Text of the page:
Let me go on record as saying I don't think the transition is necessary. More than a century ago there were Bourbon Factors (merchants, George Dickel was one) who didn't distill whisky. They owned warehouses which they filled with sourced whisky which they then aged, blended and sold under their own labels. When Pappy Van Winkle went to work for the Weller company in 1894 they were selling sourced whisky, Old Forester was originally a brand made up of sourced, mingled whisky. It's a sound business practice that should work today.

    Of course in our information age they couldn't pretend it was their own stuff (unless you believe that buying it makes it "yours") and sell it in a fancy bottle with a fake history and jacked up prices.
    We're Bourbon Geeks, it's who we are, it's what we do.

  8. #8
    Bourbonian of the Year 2002 and Guru
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    Re: Transition from sourced distillate?

    Arguably, Woodford Reserve successfully transitioned from one source to another when it went from being 100 percent Jefferson County (JC) source to a mixture of Woodford and JC. I've had straight Woodford County Woodford, from the barrel, and it's just as good as the JC stuff, but it's not the same.

    Many major brands have transitioned from one distillery to another, e.g., W. L. Weller, Old Fitzgerald, Old Crow, Old Taylor, Old Charter, and for that matter, Van Winkle. Since Wild Turkey built a brand new distillery, it will be making that transition in a couple of years as whiskey from the new plant matures.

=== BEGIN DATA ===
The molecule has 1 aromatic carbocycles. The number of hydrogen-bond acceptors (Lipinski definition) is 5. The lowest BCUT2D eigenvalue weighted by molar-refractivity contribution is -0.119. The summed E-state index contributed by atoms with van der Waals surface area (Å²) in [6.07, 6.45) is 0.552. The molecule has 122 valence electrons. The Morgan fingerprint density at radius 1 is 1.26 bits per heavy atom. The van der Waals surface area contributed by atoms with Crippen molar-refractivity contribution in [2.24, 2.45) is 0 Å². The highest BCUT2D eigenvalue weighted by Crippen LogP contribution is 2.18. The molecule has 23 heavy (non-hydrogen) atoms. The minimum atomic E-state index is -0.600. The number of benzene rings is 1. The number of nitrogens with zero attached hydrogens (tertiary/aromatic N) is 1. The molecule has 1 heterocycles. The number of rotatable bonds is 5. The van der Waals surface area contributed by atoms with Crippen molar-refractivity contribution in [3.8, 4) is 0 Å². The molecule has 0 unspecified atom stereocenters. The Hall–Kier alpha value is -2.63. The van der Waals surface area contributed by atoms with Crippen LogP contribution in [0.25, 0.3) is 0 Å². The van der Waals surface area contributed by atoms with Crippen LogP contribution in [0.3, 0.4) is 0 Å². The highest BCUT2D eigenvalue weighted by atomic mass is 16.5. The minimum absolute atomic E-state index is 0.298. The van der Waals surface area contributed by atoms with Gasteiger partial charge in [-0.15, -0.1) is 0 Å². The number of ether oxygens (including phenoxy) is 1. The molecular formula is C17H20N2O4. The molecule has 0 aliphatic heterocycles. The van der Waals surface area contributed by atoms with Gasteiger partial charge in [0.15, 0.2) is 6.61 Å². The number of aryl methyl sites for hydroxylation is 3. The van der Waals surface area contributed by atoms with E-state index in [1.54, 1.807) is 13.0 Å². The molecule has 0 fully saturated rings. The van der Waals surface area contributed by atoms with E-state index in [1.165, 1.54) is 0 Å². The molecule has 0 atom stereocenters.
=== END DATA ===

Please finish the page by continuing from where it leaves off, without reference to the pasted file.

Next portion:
As for micros transitioning from sourced to made, a few inexperienced ones still talk about that, but no smart distiller would attempt it. It's difficult if not impossible, especially going from large volume continuous still production to small volume pot still production, and there's no point. They will treat their house-made products as different products, i.e., different brands. Smooth Ambler signaled their intention to do that by creating the Old Scout brand. I can't imagine they will ever brand a product they made as Old Scout. That brand is for their sourced products. There is also no reason to think Smooth Ambler or High West will get out of the NDP business. It's a different business and if they are successful at it, why stop?

    Can a small distillery make a bourbon that is as good as one made by a large distillery? Absolutely. Will it taste exactly the same? No way, but why would you want it to?

  9. #9
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    Re: Transition from sourced distillate?

    I don't remember which SB thread had a post from (I think John Little at) SA, but the post made it pretty clear they had no intention of trying to match the profile of their SA OS line with their own distillate. After trying their SA line (and thereafter seeking out several stray bottles of 7yr and 10yr SAOS to bunker), I, too, hope they stay in the NDP business. For one thing, my basement is getting full.

  10. #10
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    Re: Transition from sourced distillate?

    Yeah, I was thinking that John or Yeti mentioned their initial aged product will be a wheat bourbon. Who knows, maybe I am remembering incorrectly.